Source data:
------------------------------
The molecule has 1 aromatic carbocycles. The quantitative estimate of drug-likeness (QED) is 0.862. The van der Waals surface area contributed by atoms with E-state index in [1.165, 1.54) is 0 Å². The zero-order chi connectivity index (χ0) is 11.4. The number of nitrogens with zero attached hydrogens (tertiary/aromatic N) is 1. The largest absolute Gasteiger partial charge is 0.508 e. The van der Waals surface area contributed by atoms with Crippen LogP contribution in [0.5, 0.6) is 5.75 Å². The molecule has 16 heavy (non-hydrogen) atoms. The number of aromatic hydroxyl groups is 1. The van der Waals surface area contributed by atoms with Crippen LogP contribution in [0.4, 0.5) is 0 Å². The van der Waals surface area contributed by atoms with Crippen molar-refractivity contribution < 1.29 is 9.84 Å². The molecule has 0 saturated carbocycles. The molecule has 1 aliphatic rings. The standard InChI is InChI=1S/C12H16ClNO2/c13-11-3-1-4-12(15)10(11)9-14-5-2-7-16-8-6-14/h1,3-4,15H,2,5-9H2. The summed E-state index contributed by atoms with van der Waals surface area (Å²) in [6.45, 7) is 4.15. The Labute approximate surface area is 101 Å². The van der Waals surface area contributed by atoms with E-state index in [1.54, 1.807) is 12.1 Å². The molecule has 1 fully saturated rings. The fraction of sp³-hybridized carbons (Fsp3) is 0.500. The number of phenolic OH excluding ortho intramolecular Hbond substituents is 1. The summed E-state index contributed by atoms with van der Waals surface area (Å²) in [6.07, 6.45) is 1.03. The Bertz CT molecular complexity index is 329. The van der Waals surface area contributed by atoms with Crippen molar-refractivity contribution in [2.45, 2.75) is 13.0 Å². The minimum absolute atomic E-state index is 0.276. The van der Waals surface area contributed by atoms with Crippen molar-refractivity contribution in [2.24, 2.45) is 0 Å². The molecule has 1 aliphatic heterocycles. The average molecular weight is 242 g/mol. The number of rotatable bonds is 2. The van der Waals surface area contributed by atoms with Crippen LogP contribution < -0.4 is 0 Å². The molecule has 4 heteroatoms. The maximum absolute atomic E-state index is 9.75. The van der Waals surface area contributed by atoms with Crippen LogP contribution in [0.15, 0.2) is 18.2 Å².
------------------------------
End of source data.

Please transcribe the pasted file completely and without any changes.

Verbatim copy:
The molecule has 1 aromatic carbocycles. The quantitative estimate of drug-likeness (QED) is 0.862. The van der Waals surface area contributed by atoms with E-state index in [1.165, 1.54) is 0 Å². The zero-order chi connectivity index (χ0) is 11.4. The number of nitrogens with zero attached hydrogens (tertiary/aromatic N) is 1. The largest absolute Gasteiger partial charge is 0.508 e. The van der Waals surface area contributed by atoms with Crippen LogP contribution in [0.5, 0.6) is 5.75 Å². The molecule has 16 heavy (non-hydrogen) atoms. The number of aromatic hydroxyl groups is 1. The van der Waals surface area contributed by atoms with Crippen LogP contribution in [0.4, 0.5) is 0 Å². The van der Waals surface area contributed by atoms with Crippen molar-refractivity contribution < 1.29 is 9.84 Å². The molecule has 0 saturated carbocycles. The molecule has 1 aliphatic rings. The standard InChI is InChI=1S/C12H16ClNO2/c13-11-3-1-4-12(15)10(11)9-14-5-2-7-16-8-6-14/h1,3-4,15H,2,5-9H2. The summed E-state index contributed by atoms with van der Waals surface area (Å²) in [6.45, 7) is 4.15. The Labute approximate surface area is 101 Å². The van der Waals surface area contributed by atoms with E-state index in [1.54, 1.807) is 12.1 Å². The molecule has 1 fully saturated rings. The fraction of sp³-hybridized carbons (Fsp3) is 0.500. The number of phenolic OH excluding ortho intramolecular Hbond substituents is 1. The summed E-state index contributed by atoms with van der Waals surface area (Å²) in [6.07, 6.45) is 1.03. The Bertz CT molecular complexity index is 329. The van der Waals surface area contributed by atoms with Crippen molar-refractivity contribution in [2.45, 2.75) is 13.0 Å². The minimum absolute atomic E-state index is 0.276. The van der Waals surface area contributed by atoms with Crippen molar-refractivity contribution in [2.24, 2.45) is 0 Å². The molecule has 1 aliphatic heterocycles. The average molecular weight is 242 g/mol. The number of rotatable bonds is 2. The van der Waals surface area contributed by atoms with Crippen LogP contribution < -0.4 is 0 Å². The molecule has 4 heteroatoms. The maximum absolute atomic E-state index is 9.75. The van der Waals surface area contributed by atoms with Crippen LogP contribution in [0.15, 0.2) is 18.2 Å².